Where the FCK Are My Chicken?

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Lessons from the crisis PR at KFC

If DHL has failed to fail to deliver chicken to KFC’s restaurant chain in the United Kingdom, the KFC marketers should have invented the story themselves. The UK’s division of the U.S.-based food giant experienced unprecedented interest in their service and the company as whole got unparalleled media coverage due to, well, lack of chicken in their chicken restaurants.

The cause of the problem is simple – logistics issues occurred after KFC have changed their supplier Bidvest to DHL. Which in turn caused insufficiencies all over the supply chain and hence closed KFC facilities all over the UK.

When the storm hits

Apparently, the folk at the KFC headquarters are keeping a good eye on the news and media coverage about the company. Why? Because they made the smartest move in the book. After analyzing the media reaction to the closure of a large number of their restaurants and witnessing a storm of comments on social media, they decided to apologize.

They could have opted for blaming their new supplier, DHL, for all the mess. They did not do that. Instead, they followed the major trend in the comments they have collected their using social media monitoring tools. And the name of this trend is: “What the heck is going on with KFC.”

You should also be aware that a good number of KFC clients even called the police to investigate the situation, which in turn caused the police to issue a statement that it is none of their business to check why a private restaurant is not serving meals. In other words, the lack of chicken wrecked a perfect business operations havoc.

What the heck …

So, KFC issued a paid ad on a full page that says a big “FCK”. Which, as we said, was, in fact, the only working move for the company to both apologize and create enormous buzz around its name on both traditional and social media.

It is hard to know how exactly the decision for this full-page ad was taken at KFC. Nonetheless, the logic of the campaign follows previous experiences where such tactics worked.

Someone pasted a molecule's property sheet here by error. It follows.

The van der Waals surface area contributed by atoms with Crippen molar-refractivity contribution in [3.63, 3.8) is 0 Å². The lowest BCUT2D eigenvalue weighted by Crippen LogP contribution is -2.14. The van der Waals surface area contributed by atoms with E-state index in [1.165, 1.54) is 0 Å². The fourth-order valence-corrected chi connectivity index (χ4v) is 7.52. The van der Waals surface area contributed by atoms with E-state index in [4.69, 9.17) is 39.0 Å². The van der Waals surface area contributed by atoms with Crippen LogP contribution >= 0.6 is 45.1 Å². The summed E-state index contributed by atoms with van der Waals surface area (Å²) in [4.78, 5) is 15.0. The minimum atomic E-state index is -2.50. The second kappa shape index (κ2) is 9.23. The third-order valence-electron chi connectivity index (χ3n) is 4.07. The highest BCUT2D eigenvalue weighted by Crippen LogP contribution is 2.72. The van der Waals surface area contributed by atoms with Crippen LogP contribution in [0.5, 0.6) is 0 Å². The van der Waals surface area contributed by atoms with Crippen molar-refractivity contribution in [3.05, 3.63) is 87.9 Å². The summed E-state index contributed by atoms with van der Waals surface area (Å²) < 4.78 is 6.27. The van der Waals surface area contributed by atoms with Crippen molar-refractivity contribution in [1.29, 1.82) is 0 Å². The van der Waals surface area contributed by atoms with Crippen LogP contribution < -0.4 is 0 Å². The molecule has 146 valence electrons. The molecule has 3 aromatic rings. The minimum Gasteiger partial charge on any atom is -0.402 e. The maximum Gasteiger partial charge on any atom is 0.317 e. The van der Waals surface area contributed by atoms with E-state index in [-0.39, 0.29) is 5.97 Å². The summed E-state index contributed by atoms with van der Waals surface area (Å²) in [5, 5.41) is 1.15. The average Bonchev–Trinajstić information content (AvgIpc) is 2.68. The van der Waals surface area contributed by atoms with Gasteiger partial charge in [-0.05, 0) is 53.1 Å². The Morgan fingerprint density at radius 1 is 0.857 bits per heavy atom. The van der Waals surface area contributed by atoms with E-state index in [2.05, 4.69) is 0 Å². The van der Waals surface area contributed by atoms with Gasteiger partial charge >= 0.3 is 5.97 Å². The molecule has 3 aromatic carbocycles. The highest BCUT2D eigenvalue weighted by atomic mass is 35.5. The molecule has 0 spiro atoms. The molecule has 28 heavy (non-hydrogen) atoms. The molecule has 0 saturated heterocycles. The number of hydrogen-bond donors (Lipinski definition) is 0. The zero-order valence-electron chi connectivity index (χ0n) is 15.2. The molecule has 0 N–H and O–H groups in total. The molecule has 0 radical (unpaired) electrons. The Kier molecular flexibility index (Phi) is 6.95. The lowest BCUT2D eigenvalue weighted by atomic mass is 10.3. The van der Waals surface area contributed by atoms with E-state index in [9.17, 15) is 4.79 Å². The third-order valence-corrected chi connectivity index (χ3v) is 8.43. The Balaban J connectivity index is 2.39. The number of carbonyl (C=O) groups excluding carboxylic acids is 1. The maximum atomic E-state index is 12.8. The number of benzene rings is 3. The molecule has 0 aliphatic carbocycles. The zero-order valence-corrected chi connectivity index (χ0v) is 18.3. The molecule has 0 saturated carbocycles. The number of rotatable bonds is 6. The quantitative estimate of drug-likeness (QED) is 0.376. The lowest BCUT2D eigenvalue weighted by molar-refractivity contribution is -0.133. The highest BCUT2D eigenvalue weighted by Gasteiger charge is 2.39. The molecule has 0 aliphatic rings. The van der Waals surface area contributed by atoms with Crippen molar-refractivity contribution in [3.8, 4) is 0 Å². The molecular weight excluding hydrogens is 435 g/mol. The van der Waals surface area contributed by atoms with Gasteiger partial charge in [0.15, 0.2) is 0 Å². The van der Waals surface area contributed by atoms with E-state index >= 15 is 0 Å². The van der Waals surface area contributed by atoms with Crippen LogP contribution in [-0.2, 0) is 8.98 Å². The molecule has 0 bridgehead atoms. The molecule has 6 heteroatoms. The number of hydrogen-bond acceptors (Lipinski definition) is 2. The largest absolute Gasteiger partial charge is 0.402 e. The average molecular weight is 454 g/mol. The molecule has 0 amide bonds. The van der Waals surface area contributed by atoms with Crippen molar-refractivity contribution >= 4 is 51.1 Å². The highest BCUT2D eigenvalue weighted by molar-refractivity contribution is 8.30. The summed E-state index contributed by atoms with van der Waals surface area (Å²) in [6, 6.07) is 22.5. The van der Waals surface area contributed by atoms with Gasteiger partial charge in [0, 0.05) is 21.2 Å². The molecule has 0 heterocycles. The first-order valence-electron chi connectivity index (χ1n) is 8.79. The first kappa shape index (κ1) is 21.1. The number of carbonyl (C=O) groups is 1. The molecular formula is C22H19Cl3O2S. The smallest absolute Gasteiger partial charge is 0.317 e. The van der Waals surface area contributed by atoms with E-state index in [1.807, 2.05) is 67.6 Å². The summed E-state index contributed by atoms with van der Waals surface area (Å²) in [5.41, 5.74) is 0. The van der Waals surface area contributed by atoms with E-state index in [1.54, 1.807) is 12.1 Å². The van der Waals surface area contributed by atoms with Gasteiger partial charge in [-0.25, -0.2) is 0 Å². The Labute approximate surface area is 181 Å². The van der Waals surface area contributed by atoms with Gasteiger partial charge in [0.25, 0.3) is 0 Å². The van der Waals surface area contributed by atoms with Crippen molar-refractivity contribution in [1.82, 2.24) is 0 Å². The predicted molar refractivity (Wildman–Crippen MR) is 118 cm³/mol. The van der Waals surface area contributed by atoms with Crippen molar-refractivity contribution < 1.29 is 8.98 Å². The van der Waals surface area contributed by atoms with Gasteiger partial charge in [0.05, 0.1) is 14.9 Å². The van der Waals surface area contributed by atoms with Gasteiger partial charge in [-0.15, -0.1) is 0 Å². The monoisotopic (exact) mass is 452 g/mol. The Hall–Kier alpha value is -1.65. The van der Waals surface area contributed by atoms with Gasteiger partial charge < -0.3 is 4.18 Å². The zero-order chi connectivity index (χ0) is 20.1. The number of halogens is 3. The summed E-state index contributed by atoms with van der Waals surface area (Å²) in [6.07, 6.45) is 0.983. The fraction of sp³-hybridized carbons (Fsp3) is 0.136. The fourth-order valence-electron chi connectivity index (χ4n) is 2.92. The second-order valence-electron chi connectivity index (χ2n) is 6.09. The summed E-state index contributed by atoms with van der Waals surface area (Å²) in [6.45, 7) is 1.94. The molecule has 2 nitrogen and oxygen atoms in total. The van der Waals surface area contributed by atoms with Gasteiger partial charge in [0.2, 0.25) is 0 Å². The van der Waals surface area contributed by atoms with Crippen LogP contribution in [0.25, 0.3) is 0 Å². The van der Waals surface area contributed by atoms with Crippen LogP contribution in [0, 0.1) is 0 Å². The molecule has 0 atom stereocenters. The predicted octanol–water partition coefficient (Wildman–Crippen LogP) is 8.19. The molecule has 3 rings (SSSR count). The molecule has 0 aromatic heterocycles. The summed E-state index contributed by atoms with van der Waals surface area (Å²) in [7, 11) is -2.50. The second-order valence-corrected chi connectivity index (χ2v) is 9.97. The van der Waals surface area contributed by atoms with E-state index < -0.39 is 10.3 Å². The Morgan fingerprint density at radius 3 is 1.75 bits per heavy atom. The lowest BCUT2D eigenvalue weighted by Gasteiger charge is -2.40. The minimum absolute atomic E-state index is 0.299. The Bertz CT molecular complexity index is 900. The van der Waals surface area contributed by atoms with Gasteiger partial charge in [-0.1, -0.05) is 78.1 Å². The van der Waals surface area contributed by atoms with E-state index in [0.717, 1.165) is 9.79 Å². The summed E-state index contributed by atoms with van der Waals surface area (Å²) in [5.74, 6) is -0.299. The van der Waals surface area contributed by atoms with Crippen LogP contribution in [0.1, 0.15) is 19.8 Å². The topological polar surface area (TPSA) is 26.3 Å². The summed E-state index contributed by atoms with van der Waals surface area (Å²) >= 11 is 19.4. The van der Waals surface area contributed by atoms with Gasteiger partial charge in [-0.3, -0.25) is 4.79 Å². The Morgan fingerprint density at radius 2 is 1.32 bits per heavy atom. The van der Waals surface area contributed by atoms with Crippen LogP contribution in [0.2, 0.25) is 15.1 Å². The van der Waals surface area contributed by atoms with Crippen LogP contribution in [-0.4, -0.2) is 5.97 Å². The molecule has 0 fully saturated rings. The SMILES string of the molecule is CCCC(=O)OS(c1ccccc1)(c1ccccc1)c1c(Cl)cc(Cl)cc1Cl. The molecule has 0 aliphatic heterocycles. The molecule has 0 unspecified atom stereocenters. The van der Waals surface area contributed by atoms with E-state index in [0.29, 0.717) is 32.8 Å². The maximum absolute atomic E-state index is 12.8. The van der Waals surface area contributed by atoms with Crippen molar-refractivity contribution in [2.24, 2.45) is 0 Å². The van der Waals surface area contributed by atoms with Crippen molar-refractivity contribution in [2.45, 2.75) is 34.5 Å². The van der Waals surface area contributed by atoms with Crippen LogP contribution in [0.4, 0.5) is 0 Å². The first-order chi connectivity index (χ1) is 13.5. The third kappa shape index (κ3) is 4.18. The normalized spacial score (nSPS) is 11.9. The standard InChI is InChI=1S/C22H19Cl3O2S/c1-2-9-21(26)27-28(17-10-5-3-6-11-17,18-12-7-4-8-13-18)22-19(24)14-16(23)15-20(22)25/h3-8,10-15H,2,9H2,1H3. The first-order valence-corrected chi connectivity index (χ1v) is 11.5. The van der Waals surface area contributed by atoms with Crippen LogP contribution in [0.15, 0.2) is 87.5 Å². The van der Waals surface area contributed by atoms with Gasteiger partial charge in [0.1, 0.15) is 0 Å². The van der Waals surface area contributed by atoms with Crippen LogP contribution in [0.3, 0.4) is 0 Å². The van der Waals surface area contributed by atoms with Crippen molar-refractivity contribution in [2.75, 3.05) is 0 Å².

Back in 2017, KFC Canada decided to mark Canada’s 150th birthday by changing their name to “K’ehFC” for the summer of 2017. By tracking news coverage and monitoring comments on social media, they have learned this earns them a lot of positive reactions. So, they had a ready-to-implement action plan before they eyes. KFC’s board should say a big thanks to their marketing people for looking back at their Canada campaign and proposing a similar solution in times of crisis. Adding a grain of humor by starting the ad with: “A chicken restaurant without any chicken. It’s not ideal.”, only makes the apology even more memorable.

After the storm

A day later, KFC went on to post a message on Twitter using the same relaxed style.

KFC have realized their crisis campaign is working and decided to follow suit by developing the story about a chicken restaurant without any chicken. How do they decide on that? By being armed with media monitoring tools enabling their marketers and copywriters to track how the story develops on online channels in real time. It is all about online comments and consumer sentiment these days, for good or for bad.

Look at the figures below.

 

Source: StatShow

The data shows booming pick of traffic to the local site of KFC, which moved the website www.kfc.co.uk more than 10,000 positions up in the rankings within a few days. A digital marketer’s dream comes true.

Nonetheless, the main lessons from the crisis at KFC are that you should pay very close attention to consumer reactions and not try to reverse the consumer mood by blaming external factors for your failures. Just carefully analyze the flow of comments on all available channels and craft a message that would resonate with most of them in a relaxing way. The “FCK” campaign did exactly that.

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